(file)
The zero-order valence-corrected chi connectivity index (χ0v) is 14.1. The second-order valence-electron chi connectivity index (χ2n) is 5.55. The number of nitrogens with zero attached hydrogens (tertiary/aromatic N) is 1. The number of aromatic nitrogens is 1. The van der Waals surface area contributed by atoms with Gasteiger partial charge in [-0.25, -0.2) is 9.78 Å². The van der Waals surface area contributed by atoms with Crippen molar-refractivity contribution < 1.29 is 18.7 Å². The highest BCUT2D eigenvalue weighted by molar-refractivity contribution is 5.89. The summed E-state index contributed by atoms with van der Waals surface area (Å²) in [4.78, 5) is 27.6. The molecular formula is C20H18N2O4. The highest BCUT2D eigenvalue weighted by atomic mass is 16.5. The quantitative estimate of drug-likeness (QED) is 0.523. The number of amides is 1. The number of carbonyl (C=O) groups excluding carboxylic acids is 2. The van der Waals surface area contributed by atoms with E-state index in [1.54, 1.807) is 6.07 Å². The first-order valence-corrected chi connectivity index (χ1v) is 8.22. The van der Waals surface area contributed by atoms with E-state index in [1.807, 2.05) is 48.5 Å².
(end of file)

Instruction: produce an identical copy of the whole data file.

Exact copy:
The zero-order valence-corrected chi connectivity index (χ0v) is 14.1. The second-order valence-electron chi connectivity index (χ2n) is 5.55. The number of nitrogens with zero attached hydrogens (tertiary/aromatic N) is 1. The number of aromatic nitrogens is 1. The van der Waals surface area contributed by atoms with Gasteiger partial charge in [-0.25, -0.2) is 9.78 Å². The van der Waals surface area contributed by atoms with Crippen molar-refractivity contribution < 1.29 is 18.7 Å². The highest BCUT2D eigenvalue weighted by molar-refractivity contribution is 5.89. The summed E-state index contributed by atoms with van der Waals surface area (Å²) in [4.78, 5) is 27.6. The molecular formula is C20H18N2O4. The highest BCUT2D eigenvalue weighted by atomic mass is 16.5. The quantitative estimate of drug-likeness (QED) is 0.523. The number of amides is 1. The number of carbonyl (C=O) groups excluding carboxylic acids is 2. The van der Waals surface area contributed by atoms with E-state index in [1.54, 1.807) is 6.07 Å². The first-order valence-corrected chi connectivity index (χ1v) is 8.22. The van der Waals surface area contributed by atoms with E-state index in [1.807, 2.05) is 48.5 Å².